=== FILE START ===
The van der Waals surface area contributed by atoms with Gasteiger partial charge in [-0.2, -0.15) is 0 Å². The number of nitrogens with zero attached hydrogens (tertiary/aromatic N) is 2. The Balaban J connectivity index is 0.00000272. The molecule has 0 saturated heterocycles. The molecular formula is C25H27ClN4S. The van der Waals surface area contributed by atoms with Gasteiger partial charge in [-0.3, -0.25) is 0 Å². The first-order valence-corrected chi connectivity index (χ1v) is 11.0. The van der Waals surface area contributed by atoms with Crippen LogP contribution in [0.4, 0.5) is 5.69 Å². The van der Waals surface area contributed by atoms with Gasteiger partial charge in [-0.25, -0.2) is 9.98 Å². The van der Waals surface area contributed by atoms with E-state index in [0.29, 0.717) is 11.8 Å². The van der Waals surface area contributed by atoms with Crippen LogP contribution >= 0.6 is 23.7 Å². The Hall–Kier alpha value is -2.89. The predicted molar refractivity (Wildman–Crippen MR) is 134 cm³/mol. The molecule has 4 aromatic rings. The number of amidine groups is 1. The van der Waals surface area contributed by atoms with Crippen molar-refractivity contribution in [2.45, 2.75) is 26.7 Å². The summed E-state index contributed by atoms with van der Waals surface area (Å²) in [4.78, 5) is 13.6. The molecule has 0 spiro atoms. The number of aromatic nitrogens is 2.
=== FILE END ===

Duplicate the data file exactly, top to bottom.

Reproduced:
The van der Waals surface area contributed by atoms with Gasteiger partial charge in [-0.2, -0.15) is 0 Å². The number of nitrogens with zero attached hydrogens (tertiary/aromatic N) is 2. The Balaban J connectivity index is 0.00000272. The molecule has 0 saturated heterocycles. The molecular formula is C25H27ClN4S. The van der Waals surface area contributed by atoms with Gasteiger partial charge in [-0.3, -0.25) is 0 Å². The first-order valence-corrected chi connectivity index (χ1v) is 11.0. The van der Waals surface area contributed by atoms with Crippen LogP contribution in [0.4, 0.5) is 5.69 Å². The van der Waals surface area contributed by atoms with Gasteiger partial charge in [-0.25, -0.2) is 9.98 Å². The van der Waals surface area contributed by atoms with E-state index in [0.29, 0.717) is 11.8 Å². The van der Waals surface area contributed by atoms with Crippen LogP contribution >= 0.6 is 23.7 Å². The Hall–Kier alpha value is -2.89. The predicted molar refractivity (Wildman–Crippen MR) is 134 cm³/mol. The molecule has 4 aromatic rings. The number of amidine groups is 1. The van der Waals surface area contributed by atoms with Crippen molar-refractivity contribution in [2.45, 2.75) is 26.7 Å². The summed E-state index contributed by atoms with van der Waals surface area (Å²) in [4.78, 5) is 13.6. The molecule has 0 spiro atoms. The number of aromatic nitrogens is 2.